So I walked into a bookstore looking for a pen and walked out with 2 books, one of them being Emperor of the Eight Islands. The blurb on the back really intrigued me – it sounded liked a darker sort of fairy tale, but set in a fantasy land based on feudal Japan.
The blurb on this one is a pretty accurate representation of the book! I really enjoyed the book – I’ve mentioned this a few dozen times before, I’m sure, but I love fairy tales of all sorts. I liked especially that it was set in a Japanese-based society; I feel like that drew me in more than it would have if it was set in a European-based one, simply for the novelty and the fun of the world building.
The story follows Kazumaru, the son of a lord who dies having lost a game of Go to tengu (legendary Japanese bird-men.) Kazumaru’s uncle takes over the estates and, in the traditions of fairy tales everywhere, does not want to relinquish his title back to his nephew when Kazumaru comes of age. The story truly begins when Kazumaru decides to run away and find his own fate in the world, a world being torn apart by a civil war and plots for the throne.
Told in third person, the story shifts frequently from Kazumaru’s point of view to many other characters, though Kazumaru’s actions remain the driving force for the plot. There’s sorcerers, royalty, mystical beings, magic, grudges, love, destiny, and songs about dragon children. Essentially, all the components for a good fairy tale are incorporated.
Hearn’s writing also lends itself well to the style. It actually reminds me a little bit of Robin McKinley – the same sort of slightly distant, almost impersonal approach to the characters, even as the reader learns their thoughts and feelings. In an extended fairy tale, where the plot is of utmost importance, this style can work incredibly well and indeed I very much appreciated Hearn’s approach. All of the human characters were complex and well developed and the non-human ones felt non-human because they were less complex.
Though terrible things happen in the story, I wasn’t necessarily emotionally invested in the actions. This isn’t a bad thing – I like how it gave me clarity and room to think about what was happening. It also meant I was less likely to rationalize away a character’s behavior, which, I think, is important to this particular story. The characters, Kazumaru included, often do both amazing and horrible things and this distance allowed me to step away from the good vs. evil dichotomy and not categorize the characters but instead evaluate each action on its own merit. Though there is a sense of a divine hand in this story, and from that a clear wrong and right, there isn’t such a sense of moral right and wrong and I loved the way the story made me think about each action to see how I truly felt about it.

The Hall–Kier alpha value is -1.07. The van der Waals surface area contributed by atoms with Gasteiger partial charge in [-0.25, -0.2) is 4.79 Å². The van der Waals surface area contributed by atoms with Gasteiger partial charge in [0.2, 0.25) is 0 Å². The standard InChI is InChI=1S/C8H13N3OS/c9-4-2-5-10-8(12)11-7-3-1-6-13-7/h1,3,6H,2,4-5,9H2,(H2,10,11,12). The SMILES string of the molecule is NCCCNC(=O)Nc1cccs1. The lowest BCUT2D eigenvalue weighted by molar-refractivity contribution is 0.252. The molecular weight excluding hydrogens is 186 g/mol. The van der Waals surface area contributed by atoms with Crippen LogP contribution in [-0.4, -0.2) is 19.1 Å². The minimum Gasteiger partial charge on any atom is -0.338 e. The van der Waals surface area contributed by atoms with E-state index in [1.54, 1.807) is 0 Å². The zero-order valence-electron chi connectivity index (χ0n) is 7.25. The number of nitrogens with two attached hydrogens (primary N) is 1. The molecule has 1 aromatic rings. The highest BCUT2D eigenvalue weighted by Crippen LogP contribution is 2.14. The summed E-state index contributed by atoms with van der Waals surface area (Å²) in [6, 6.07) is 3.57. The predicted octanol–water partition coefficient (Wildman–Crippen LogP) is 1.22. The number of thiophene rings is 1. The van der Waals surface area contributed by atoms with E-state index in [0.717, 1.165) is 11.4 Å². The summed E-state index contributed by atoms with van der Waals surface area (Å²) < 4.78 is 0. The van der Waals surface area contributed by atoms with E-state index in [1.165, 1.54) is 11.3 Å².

I don’t know why, but I was somewhat disappointed to find that this was the beginning of a short series. Though it does work as a self-contained story, there’s clearly room for the next novel – however, I felt throughout that this was a standalone and I have no idea why! I will be reading the rest of the series though.
Also, this is a book where the first chapter is very indicative of the entirety of the story, so if you’re on the fence, you should be able to tell by just reading a few pages whether it’s the book for you.
If you like plot-driven fantasies and a strong fairy tale vibe, you should definitely give this book a read. If you’re not into violence or if you want a strong, intimate emotional connection to the main characters, then, alas, this book may not be the one for you.
Have you read it? Let me know what you think in the comments!